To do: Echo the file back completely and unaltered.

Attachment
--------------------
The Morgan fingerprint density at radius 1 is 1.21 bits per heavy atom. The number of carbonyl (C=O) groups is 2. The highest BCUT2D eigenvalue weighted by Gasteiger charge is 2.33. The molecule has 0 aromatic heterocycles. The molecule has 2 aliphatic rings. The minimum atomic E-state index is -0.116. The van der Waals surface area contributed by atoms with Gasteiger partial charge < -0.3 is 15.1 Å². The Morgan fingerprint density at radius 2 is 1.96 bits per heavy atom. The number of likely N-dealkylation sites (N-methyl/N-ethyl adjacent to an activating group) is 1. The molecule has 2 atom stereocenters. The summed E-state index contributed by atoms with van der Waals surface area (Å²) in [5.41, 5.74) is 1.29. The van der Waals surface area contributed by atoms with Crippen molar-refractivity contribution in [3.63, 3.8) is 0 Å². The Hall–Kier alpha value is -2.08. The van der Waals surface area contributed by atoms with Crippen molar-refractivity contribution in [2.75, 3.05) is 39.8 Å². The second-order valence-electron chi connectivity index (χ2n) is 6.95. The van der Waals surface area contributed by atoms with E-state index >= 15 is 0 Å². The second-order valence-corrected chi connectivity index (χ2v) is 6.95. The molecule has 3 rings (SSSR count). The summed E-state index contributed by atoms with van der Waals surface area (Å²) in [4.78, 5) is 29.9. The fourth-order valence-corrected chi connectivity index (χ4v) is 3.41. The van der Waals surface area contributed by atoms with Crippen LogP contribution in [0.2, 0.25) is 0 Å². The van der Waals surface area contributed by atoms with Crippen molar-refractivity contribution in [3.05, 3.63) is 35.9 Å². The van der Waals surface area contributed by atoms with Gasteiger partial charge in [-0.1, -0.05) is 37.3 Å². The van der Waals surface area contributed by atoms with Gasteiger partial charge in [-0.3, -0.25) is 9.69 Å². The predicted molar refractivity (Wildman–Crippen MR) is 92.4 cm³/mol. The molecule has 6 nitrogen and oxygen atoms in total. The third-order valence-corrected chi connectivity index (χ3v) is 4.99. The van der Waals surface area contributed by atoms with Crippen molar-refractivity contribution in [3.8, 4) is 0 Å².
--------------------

The Morgan fingerprint density at radius 1 is 1.21 bits per heavy atom. The number of carbonyl (C=O) groups is 2. The highest BCUT2D eigenvalue weighted by Gasteiger charge is 2.33. The molecule has 0 aromatic heterocycles. The molecule has 2 aliphatic rings. The minimum atomic E-state index is -0.116. The van der Waals surface area contributed by atoms with Gasteiger partial charge < -0.3 is 15.1 Å². The Morgan fingerprint density at radius 2 is 1.96 bits per heavy atom. The number of likely N-dealkylation sites (N-methyl/N-ethyl adjacent to an activating group) is 1. The molecule has 2 atom stereocenters. The summed E-state index contributed by atoms with van der Waals surface area (Å²) in [5.41, 5.74) is 1.29. The van der Waals surface area contributed by atoms with Crippen molar-refractivity contribution in [3.63, 3.8) is 0 Å². The Hall–Kier alpha value is -2.08. The van der Waals surface area contributed by atoms with Crippen molar-refractivity contribution in [2.75, 3.05) is 39.8 Å². The second-order valence-electron chi connectivity index (χ2n) is 6.95. The van der Waals surface area contributed by atoms with E-state index >= 15 is 0 Å². The second-order valence-corrected chi connectivity index (χ2v) is 6.95. The molecule has 3 rings (SSSR count). The summed E-state index contributed by atoms with van der Waals surface area (Å²) in [4.78, 5) is 29.9. The fourth-order valence-corrected chi connectivity index (χ4v) is 3.41. The van der Waals surface area contributed by atoms with Crippen LogP contribution in [0.2, 0.25) is 0 Å². The van der Waals surface area contributed by atoms with Crippen molar-refractivity contribution in [3.05, 3.63) is 35.9 Å². The van der Waals surface area contributed by atoms with Gasteiger partial charge in [-0.1, -0.05) is 37.3 Å². The van der Waals surface area contributed by atoms with Gasteiger partial charge in [-0.3, -0.25) is 9.69 Å². The predicted molar refractivity (Wildman–Crippen MR) is 92.4 cm³/mol. The molecule has 6 nitrogen and oxygen atoms in total. The third-order valence-corrected chi connectivity index (χ3v) is 4.99. The van der Waals surface area contributed by atoms with Crippen molar-refractivity contribution in [3.8, 4) is 0 Å².